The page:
Inspiratory muscle weakness, present in about 30 to 50% of patients with HFREF, has been acknowledged as a factor that contributes to exercise limitation, in addition to having an independent prognostic value.33. Miyagi M, Kinugasa Y, Sota T, Yamada K, Ishisugi T, Hirai M et al. Diaphragm Muscle Dysfunction in Patients With Heart Failure.J Card Fail. 2018;24(4):209-16.

4. Meyer FJ, Borst MM, Zugck C, Kirschke A, Schellberg D, Kübler W, Respiratory muscle dysfunction in congestive heart failure: clinical correlation and prognostic significance. Circulation. 2001;103(17):2153-8.
- 55. Frankenstein L, Nelles M, Meyer FJ, Sigg C, Schellberg D, Remppis BA et al. Validity, prognostic value and optimal cutoff of respiratory muscle strength in patients with chronic heart failure changes with beta-blocker treatment. Eur J Cardiovasc Prev Rehabil. 2009;16(4):424-9.

One of the main studies with IMT in HF was carried out by Dall'ago et al.,99. Dall’Ago P, Chiappa GR, Guths H, Stein R, Ribeiro JP. Inspiratory muscle training with heart failure and inspiratory muscle weakness. J Am Coll Cardiol. 2006;47(4):757-63. in which 32 patients were randomized into two groups (IMT-placebo and IMT 30%). After 12 weeks of sessions (7 times a week, for 30 minutes), the patients in the intervention group showed a significant increase of 115% in MIP, 17% increase in peak oxygen uptake, and 19% increase in the distance covered in six minutes, in addition to an improvement in quality of life.

Studies with inspiratory muscle training, performed since 1995 in HF, have focused on demonstrating the improvement in muscle strength and endurance, improvement in functional capacity and quality of life.66. Sadek Z, Salami A, Joumaa WH, Awada C, Ahmaidi S, Ramadan W.Best mode of inspiratory muscle training in heart failure patients: a systematic review and meta-analysis. Eur J Prev Cardiol. 2018;25(16):1691-701. , 77. Wu J, Kuang L, Fu L. Effects of inspiratory muscle training in chronic heart failure patients: A systematic review and meta-analysis. Congenit Heart Dis. 2018;13(2):194-202. However, the hemodynamic repercussions of the IE remain unclear.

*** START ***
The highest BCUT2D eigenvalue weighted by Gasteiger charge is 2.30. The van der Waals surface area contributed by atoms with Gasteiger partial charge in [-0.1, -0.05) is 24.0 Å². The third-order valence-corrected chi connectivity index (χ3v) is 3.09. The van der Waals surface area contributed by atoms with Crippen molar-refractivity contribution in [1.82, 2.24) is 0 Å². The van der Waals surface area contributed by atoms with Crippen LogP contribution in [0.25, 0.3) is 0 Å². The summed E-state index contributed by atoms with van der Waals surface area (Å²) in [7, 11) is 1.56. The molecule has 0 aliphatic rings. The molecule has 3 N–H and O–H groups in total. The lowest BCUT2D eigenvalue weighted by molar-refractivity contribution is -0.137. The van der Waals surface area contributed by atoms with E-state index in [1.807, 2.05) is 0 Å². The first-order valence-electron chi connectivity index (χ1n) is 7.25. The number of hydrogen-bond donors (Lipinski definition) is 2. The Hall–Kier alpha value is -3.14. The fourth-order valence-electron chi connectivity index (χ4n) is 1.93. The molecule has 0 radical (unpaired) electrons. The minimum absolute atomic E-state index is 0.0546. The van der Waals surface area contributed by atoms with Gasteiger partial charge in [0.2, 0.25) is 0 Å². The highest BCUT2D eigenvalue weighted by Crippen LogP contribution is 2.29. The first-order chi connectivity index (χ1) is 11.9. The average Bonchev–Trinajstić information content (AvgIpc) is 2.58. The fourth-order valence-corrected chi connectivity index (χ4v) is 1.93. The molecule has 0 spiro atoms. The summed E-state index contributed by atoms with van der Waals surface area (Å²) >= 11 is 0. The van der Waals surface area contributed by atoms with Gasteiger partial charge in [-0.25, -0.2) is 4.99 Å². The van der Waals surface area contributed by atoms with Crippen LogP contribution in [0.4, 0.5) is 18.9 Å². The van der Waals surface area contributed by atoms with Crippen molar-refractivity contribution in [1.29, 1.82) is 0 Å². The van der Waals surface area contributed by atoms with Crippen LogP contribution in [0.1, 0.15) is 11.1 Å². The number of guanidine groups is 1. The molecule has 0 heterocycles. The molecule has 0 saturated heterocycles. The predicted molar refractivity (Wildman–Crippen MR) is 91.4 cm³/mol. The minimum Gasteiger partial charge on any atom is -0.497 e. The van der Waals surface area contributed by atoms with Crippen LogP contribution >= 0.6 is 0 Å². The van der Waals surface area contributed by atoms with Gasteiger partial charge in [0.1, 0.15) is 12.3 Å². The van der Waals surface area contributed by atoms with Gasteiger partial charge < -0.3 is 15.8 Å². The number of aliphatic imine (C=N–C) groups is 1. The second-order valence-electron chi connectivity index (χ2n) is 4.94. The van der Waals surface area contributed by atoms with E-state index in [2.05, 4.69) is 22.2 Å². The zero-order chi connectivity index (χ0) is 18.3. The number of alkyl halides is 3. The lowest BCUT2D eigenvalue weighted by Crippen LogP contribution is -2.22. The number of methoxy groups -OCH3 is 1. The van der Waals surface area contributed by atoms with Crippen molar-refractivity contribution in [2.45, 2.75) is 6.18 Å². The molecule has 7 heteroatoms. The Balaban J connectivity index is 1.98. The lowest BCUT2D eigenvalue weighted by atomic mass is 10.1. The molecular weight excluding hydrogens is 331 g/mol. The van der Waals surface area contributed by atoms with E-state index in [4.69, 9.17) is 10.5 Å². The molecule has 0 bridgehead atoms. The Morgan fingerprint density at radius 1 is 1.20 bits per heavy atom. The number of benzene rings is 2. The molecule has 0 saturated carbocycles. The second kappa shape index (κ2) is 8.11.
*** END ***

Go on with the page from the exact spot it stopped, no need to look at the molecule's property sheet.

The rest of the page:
Hemodynamic variables

When a healthy individual is subjected to a resistive load to exercise, the tendency of the hemodynamic response is to increase SBP, at the same time that the CO will increase and, independently, the components of the formula of this variable. Regarding the intensity of the exercise, there is evidence that the greater the intensity for the same number of repetitions, the greater the increase in HR and blood pressure.1414. McConnell TR. A review to develop an effective exercise training for heart failure patients. Eura Medicophys. 2005;41(1):49-56. In fact, this occurred in the present study because, over the 15 minutes of IE, the highest intensity was responsible for the most significant increases in HR and SBP.

Furthermore, the CO for the different resistive loads increased by 15% with the 60% load and decreased by 3% with the 30% load.